I’m often asked what skills an analyst needs if they are interested in starting a career in analytics. While that answer will vary based on the specific application or industry of interest, there are some general skills that apply to pretty much everyone.

These aren’t in priority order – because they are ALL important. I list them here numerically, but these labels could have just as easily been colors, shapes or other non-ordinal variable.

First – Statistics. You have to have the chops to do the job, and most analytics positions require a decent understanding of statistical concepts and statistical tools.

The statistical tools required vary from role to role, but understanding the basics of measurement, measures of central tendency, tests of significance, and an understanding of correlation and regression are all basics to get started. Also, beyond knowing how to run the tests, you should also understand what the test answers mean. For instance, if p=.04, what does that mean when you say the result is significant?

Second – Coding, most analysts these days (I’m writing this in 2021) are required to do some coding. Your programming experience doesn’t have to be in the language that you will be using on the job, although that certainly helps. For instance, I’ve seen analysts who are very successful in R, who started off in Python. My recommendation is to dive into any opportunity to practice your coding.

If possible though, I recommend building your skills in R. This language is in demand, and is very transferable. Also, whatever level of programming skill you have when you start a job, you should expect that skill to double or triple during your first couple of years on the job.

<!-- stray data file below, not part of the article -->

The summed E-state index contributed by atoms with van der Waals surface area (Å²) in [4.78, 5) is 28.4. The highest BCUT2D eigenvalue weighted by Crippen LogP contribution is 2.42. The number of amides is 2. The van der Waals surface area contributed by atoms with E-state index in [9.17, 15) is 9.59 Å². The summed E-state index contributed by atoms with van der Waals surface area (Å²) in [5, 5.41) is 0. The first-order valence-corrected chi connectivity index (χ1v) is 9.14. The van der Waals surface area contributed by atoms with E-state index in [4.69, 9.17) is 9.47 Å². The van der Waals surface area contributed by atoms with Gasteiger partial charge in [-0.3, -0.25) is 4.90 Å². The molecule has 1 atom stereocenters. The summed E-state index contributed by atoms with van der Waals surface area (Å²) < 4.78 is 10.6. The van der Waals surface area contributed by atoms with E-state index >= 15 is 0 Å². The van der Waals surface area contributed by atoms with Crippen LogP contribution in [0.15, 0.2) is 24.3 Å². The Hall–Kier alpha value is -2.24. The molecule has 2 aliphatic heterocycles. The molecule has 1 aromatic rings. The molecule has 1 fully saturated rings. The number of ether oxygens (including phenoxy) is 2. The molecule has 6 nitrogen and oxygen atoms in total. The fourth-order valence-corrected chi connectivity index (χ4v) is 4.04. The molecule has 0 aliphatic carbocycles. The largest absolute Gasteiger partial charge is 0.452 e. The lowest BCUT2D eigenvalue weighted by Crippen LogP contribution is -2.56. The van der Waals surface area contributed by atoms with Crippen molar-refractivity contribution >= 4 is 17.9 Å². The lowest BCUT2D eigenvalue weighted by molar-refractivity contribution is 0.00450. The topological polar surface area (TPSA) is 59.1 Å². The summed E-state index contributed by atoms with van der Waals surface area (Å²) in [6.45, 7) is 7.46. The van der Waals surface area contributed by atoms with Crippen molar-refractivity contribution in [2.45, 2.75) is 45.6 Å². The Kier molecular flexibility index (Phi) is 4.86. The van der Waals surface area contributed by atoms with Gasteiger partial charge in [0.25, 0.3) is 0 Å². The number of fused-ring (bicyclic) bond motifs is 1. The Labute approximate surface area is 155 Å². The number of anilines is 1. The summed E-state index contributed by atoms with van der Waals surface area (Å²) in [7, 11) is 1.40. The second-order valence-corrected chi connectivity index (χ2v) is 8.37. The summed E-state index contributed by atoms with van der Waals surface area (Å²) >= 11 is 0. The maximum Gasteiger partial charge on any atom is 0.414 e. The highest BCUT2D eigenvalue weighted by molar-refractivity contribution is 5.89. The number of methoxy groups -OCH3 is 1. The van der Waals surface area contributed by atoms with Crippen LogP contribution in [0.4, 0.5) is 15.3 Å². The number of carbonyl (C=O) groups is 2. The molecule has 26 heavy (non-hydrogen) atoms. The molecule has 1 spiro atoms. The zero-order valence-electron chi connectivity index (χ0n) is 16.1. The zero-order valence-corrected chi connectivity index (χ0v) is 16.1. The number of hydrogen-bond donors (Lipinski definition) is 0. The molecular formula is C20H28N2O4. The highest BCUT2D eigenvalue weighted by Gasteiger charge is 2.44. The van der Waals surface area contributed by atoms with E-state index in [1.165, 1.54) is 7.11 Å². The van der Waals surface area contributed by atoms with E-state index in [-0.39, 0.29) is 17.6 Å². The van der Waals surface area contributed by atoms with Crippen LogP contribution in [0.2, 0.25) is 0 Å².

Third – Writing. Few analysts like to write about their findings, and that is a problem. I’ve seen analysts who’ll spend a week massaging their data to create a P value, only to sound like a third-grader when they go to report their findings. Don’t be that person!

Technical writing is different from creative writing. However, the skills required to develop a theme, deliver a consistent and clear message, and present those findings in an honest and non leading way, are critical.

My advice is to embrace any opportunity you have to improve your writing, grammar, vocabulary, or punctuation.

Here are a couple of bonus items I’ll throw in beyond the above three:

Bonus 1 – knowing what industry you are interested in. In my company, most of our work is related to strategy, so we touch a lot of industries. That appeals to many people, but not everyone. A lot of people prefer to specialize in a single interest.

So, if you are interested in healthcare, manufacturing, sports, education, or other area there are benefits to finding a company that also focuses on that industry.

Similarly, if you have knowledge or experience about this industry, be sure to bring that out in an interview. This knowledge can come from personal work you’ve done, internships, or other experiences. Any way you can show additional experience in your industry of interest is a bonus.

Bonus 2 – natural inquisitiveness. This is a profession where we spend most of our time trying to answer questions, test theories, solve problems, etc. I’ve seen some people who just like the math. In my experience, those people make decent but not great analysts. If you want to be very good in your role, you need to enjoy your work, it helps to be curious about life, or at least the main area of your profession.

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